On June 8, 1944, the German Embassy in Tokyo sent a report back to the Auswärtiges Amt, or Foreign Ministry. Unlike so many other files dealing with foreign affairs, at this particular dispatch showed no signs of Ribbentrop’s blue pencil — the German foreign minister was notoriously narcissistic and had to see the full text of every article mentioning his name.
Instead the leader dealt with most in this text was China’s Chiang Kai-shek. Chiang was no stranger to the politics of commemoration in his day; the CCP learned far more from him about the ‘politics of national humiliation’ than is usually admitted. In summer of 1944, Chiang might have been preoccupied with things like Japan’s renewed offensive in the south, but instead was looking at questions of opium.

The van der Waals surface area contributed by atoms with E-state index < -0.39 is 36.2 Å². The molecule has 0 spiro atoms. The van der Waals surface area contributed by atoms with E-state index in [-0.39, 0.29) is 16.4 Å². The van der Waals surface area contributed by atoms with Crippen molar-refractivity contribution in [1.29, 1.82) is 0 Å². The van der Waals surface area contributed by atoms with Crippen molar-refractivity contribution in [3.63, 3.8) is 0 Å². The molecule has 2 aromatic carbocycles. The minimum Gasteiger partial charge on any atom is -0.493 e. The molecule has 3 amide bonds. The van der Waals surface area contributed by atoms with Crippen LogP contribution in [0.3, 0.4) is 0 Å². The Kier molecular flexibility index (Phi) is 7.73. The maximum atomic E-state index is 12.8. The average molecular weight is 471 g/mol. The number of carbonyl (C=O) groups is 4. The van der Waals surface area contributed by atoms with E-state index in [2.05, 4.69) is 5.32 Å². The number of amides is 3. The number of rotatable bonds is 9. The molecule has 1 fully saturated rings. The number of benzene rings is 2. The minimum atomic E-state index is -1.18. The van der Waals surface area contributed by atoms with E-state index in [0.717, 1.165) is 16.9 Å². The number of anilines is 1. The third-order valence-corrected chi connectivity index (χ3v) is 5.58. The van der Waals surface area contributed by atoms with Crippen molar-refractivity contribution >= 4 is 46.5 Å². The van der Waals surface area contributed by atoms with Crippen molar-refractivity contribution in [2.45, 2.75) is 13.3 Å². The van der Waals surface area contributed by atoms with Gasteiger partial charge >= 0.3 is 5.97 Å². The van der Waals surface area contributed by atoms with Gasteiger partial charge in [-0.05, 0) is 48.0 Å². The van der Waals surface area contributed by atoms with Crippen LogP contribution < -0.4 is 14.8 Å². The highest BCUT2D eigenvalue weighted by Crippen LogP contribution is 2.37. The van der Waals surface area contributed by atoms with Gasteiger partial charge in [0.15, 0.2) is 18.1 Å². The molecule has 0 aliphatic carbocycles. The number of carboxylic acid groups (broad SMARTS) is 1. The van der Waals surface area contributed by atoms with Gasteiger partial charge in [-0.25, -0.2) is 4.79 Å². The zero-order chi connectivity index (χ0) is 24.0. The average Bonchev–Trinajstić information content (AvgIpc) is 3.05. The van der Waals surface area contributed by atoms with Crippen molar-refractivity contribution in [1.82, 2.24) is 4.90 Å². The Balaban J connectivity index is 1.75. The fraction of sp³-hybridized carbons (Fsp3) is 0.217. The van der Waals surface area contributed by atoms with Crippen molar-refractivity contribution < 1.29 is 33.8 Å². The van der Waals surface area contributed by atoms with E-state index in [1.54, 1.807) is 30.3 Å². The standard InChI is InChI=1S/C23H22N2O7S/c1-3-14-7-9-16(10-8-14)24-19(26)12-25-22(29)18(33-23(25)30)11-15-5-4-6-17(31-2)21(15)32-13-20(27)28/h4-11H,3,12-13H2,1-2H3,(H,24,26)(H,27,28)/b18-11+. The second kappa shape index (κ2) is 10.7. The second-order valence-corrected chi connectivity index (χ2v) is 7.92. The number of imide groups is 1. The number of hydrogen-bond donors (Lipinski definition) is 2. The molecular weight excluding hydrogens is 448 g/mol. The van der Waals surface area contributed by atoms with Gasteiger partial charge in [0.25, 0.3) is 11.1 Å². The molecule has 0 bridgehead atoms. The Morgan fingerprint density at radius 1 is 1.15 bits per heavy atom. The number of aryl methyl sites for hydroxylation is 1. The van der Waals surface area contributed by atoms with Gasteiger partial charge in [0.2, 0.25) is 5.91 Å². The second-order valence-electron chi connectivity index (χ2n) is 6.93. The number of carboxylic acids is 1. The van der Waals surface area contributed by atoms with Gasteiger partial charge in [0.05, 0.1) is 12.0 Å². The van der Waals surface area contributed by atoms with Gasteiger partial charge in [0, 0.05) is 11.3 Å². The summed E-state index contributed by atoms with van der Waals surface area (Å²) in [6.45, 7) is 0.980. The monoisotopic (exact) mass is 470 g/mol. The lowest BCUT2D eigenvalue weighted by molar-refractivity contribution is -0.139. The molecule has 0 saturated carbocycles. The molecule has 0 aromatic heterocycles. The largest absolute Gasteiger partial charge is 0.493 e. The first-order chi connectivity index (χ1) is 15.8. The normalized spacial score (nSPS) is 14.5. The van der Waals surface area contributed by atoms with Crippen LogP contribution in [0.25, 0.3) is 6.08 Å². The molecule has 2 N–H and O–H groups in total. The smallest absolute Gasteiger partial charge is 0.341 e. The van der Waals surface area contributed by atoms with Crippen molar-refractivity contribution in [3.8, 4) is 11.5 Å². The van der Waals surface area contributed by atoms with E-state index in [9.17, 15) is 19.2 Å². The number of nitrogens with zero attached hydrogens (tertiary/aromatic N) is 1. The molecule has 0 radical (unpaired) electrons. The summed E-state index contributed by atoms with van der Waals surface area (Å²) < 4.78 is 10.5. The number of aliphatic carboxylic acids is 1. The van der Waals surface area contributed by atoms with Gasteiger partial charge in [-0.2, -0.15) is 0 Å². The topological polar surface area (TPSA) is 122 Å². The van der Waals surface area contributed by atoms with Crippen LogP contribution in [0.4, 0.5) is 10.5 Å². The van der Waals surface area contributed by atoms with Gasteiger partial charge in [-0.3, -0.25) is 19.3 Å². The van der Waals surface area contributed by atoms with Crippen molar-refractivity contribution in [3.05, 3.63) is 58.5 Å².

Chiang was commemorating the anniversary of the Opium War (begin in 1839). But rather than a narrative of fully national humiliation, the leader was keen to see a reduction in opium smoking in his capital city. This was the top priority as expressed in the speech, on with curtailing opium production in the mountains in Sichuan. Secondly, opium traffic from Japanese occupied areas into areas of China controlled by the Nationalists had to be interdicted. Third, China had to have a plan for how it was going to deal with the opium problem in what it called ‘currently occupied areas’ and put into place plans so that when the new areas that would presumably fall under Nationalist rule when the war ended were not overrun by addicts.
Source: Stahmer in Tokyo, “Für Rundfunkabteilung,” Bundesarchiv file R901/73380.
Photo by George Lacks (LIFE magazine photographer in Shanghai c. 1940s)